Additional analyses

We will undertake a subgroup analysis to compare papers and reporting guidelines in terms of scientific productivity, citation and collaboration patterns before and after the official launch of the EQUATOR Network in 200844: ‘before 2008 (pre-EQUATOR Network)’ versus ‘after 2008 (post-EQUATOR Network)’.

Depending on the productivity and collaboration patterns, we plan to explore whether sensitivity analyses related to thresholds (‘collaboration intensity’) are feasible using different numbers of papers in collaboration (eg, between authors, institutions and countries) to see how stable our results are.

Software considerations

Relational structure (network) visualisations and metrics will be produced by using PAJEK (University of Ljubljana, Slovenia),54 a free software package for large network analyses. Word clouds will be drawn using Wordle,55 a free online tool, for graphical representation of words frequency. We also plan to explore additional visualisation tools, considering this is a constantly evolving field.56–58

Patient and public involvement

No patients and/or public were involved in setting the research question, nor were they involved in developing plans for design (or implementation) of this study protocol. No patients and/or public will be asked to advise on the interpretation or writing up of results. There are no specific plans to disseminate the results of the research to the patient community.

Ethics and dissemination

To the best of our knowledge, this cross-sectional analysis will be the first attempt to systematically map the content of the EQUATOR Network Library using methods and tools from network science.46–48 The study will serve to identify reporting guidelines of health research, key actors producing and disseminating them, citation impact and scientific collaborations in the area. It will be helpful to determine the most intense collaboration patterns, most productive authors, institutions and countries developing reporting guidelines, most prolific journals disseminating them and the ‘citation classics’ of guidelines for reporting health research studies.

Any amendments made to this protocol when conducting the analyses will be outlined and reported in the final manuscript. Findings from this study will be published in peer-reviewed journals. All data underlying the findings reported in the final manuscript will be deposited in a cross-disciplinary public repository, such as the Open Science Framework (https://osf.io/) or Zenodo (https://zenodo.org/).

We anticipate the study could be relevant to a variety of audiences including journal editors, peer reviewers, research authors, guideline developers, research funders, educators and other potential key stakeholders. Moreover, the study findings could further be used to strengthen scientific capacity for international, national and subnational collaborations in order to increase value and reduce waste from incomplete or unusable reports of health research studies.12 15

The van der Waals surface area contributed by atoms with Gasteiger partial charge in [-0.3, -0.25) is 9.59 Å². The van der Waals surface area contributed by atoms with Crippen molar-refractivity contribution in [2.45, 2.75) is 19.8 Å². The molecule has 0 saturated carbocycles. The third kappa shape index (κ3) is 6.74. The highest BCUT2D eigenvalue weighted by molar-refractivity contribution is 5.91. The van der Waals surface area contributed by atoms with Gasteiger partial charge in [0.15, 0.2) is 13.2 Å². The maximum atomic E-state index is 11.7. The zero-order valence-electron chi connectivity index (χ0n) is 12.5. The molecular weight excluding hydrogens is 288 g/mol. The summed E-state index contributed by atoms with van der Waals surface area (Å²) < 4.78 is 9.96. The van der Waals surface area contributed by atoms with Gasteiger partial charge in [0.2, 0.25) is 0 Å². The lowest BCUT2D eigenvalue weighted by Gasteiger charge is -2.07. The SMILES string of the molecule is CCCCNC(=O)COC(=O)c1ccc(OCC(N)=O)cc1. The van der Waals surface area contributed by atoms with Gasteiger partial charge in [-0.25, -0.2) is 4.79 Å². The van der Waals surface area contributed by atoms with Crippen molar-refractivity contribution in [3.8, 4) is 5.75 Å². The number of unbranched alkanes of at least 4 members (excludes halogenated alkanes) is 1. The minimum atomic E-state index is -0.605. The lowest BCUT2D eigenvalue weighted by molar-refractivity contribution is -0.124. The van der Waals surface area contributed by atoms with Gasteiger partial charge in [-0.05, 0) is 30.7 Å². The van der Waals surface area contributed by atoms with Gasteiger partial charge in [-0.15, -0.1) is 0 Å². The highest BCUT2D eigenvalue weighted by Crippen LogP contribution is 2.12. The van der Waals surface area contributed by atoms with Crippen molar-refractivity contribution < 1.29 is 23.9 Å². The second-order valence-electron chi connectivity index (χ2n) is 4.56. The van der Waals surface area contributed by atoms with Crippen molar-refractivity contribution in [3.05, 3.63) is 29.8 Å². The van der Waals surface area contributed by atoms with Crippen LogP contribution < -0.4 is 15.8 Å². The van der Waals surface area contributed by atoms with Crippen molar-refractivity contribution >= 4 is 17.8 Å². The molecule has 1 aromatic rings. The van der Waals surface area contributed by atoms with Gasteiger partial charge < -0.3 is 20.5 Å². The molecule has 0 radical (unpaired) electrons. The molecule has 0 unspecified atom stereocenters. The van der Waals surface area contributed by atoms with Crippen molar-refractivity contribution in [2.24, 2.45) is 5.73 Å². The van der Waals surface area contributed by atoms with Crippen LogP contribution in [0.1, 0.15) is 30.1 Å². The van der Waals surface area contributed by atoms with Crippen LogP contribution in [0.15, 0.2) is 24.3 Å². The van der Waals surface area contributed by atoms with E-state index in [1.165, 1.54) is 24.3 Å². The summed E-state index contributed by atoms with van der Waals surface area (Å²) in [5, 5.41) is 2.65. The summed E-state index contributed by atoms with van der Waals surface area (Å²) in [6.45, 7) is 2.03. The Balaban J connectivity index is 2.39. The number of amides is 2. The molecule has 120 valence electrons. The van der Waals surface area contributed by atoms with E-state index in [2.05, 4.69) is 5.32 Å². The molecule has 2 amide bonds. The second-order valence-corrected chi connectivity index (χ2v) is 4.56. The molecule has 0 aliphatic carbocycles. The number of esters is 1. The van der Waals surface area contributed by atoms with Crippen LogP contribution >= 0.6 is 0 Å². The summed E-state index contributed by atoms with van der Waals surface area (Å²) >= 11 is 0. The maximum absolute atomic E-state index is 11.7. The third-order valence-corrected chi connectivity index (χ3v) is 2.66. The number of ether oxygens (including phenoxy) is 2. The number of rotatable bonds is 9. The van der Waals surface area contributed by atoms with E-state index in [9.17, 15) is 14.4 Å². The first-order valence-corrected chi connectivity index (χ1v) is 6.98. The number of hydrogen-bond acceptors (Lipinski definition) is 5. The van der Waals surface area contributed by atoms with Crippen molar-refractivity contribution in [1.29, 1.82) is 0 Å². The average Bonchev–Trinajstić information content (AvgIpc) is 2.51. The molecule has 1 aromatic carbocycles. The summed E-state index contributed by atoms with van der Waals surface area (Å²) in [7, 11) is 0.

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Footnotes

  • Contributors All authors contributed to conceptualising and designing the study. FC-L drafted the manuscript. AA-A, MJP, BH, MR, RT-S, RA-B and DM commented for important intellectual content and made major revisions. All authors read and approved the final version of the manuscript. FC-L and DM accept full responsibility for the finished manuscript and controlled the decision to publish. All authors meet the ICMJE criteria for authorship.

  • Funding FC-L and RT-S are supported by the Institute of Health Carlos III/CIBERSAM. MJP is supported by an Australian National Health and Medical Research Council Early Career Fellowship (1088535). BH is supported by a New Investigator Award from the Canadian Institutes of Health Research and the Drug Safety and Effectiveness Network. MR is supported by the Institute of Health Carlos III/Spanish Health Services Research on Chronic Patients Network (REDISSEC). DM is supported by a University Research Chair, University of Ottawa.

  • Disclaimer The funders were not involved in the design of the protocol or decision to submit the protocol for publication, nor will they be involved in any aspect of the study conduct. The views expressed in this manuscript are those of the authors and may not be understood or quoted as being made on behalf of, or reflecting the position of, the funder(s) or any institution.

  • Competing interests None declared.

  • Ethics approval This manuscript outlines a protocol for a cross-sectional analysis that will undertake secondary data analysis and hence does not require ethical approval.

  • Provenance and peer review Not commissioned; externally peer reviewed.

  • Patient consent for publication Not required.